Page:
In this brief discussion, it is neither my intention to challenge nor certify the word Xinjiang but for consistency I will refer to the region as such. I do acknowledge the significance it has for many Uyghurs as a symbol of oppression or discrusive target of claim-making within a broader framework of resistance and cultural re-articulation.
The preferred name, once Uyghurs are more free to express discursive resistance outside of China and for those more daring who still reside inside China, is East Turkestan. In China, however, it is illegal to mention East Turkestan, Dong Tujuesitan,and the image of the East Turkestan flag, a crescent moon and star on a blue field, is forbidden from public and private space.In December 1999, for example, two men were arrested and charged with 15 and 13 years in prison for merely hoisting the East Turkestan flag in place of the Chinese Flag at a courthouse in Xinjiang.
The reason for China’s response to the ‘East Turkestan’ frame, from central government perspectives, is clear. It presents an implicit history of an independent Uyghur nation which challenges the official Chinese history. Therefore, the Chinese government routinely conflates all mention of ‘East Turkestan’ with separatism and, particularly after the establishment of the US led War on Terror, with terrorism (Dwyer, 2005). The use and interpretation of the ‘East Turkestan’ frame has become a constituent of domination and resistance, when protests, non-violent or otherwise, flare up in the region the government hastily blames it on the influence of ‘East Turkestan’ terrorist groups or foreign interference, as it does with blaming the Dalai Lama for any contention among Tibetan groups.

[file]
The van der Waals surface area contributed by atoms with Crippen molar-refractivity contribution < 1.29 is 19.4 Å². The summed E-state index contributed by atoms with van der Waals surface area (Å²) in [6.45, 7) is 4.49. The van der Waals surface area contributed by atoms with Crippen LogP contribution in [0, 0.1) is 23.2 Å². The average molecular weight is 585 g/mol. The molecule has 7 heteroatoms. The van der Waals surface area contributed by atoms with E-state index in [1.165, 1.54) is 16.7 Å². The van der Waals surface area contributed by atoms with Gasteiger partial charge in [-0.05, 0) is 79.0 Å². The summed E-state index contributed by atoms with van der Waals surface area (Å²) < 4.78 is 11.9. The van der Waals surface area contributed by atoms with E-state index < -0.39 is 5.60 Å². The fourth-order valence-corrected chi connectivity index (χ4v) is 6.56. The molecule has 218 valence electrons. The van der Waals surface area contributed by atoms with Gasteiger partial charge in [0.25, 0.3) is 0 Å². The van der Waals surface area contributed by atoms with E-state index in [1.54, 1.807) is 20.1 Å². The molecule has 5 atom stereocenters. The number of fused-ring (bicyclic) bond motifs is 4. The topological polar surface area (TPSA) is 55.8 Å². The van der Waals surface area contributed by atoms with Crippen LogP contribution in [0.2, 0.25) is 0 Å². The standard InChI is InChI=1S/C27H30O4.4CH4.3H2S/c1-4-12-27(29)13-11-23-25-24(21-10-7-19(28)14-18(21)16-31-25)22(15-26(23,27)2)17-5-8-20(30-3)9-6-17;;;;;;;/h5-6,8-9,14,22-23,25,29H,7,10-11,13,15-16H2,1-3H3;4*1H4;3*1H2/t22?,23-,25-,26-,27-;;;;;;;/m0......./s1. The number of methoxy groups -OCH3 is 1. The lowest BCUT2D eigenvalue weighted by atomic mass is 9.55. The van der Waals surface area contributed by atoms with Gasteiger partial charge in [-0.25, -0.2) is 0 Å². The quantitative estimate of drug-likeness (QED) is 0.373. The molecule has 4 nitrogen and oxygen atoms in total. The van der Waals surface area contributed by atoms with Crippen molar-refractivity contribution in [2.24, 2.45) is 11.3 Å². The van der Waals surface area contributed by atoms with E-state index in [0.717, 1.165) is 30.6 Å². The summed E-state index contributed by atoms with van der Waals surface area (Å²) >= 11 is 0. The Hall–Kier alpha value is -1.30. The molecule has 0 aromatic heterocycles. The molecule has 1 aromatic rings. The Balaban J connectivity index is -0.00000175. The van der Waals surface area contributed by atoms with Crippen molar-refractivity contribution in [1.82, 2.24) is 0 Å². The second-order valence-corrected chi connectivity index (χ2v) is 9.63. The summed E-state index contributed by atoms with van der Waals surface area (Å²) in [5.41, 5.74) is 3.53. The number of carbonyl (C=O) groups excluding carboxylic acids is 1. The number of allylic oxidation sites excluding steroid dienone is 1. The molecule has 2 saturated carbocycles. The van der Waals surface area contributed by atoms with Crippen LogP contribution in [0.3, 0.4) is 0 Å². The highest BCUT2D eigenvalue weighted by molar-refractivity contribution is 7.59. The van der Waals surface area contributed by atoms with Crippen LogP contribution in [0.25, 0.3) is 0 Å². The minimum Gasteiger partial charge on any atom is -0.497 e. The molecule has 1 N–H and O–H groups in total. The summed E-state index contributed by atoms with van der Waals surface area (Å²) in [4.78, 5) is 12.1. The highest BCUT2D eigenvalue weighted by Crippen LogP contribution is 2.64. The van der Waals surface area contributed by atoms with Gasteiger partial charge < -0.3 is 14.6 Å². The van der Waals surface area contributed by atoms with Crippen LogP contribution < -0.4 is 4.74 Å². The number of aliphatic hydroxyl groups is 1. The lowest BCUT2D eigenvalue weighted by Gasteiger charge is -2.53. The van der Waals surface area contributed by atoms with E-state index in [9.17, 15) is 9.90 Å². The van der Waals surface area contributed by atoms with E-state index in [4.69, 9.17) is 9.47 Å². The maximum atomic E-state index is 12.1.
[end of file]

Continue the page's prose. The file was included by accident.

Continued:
Before we can even begin to grasp a more profound understanding of the last few years’ episodes of conflict within the province we must develop an understanding of the significance of the words ‘Xinjiang’ and ‘East Turkestan,’ and the social-historical context from which the phenomenon derives its meaning and force.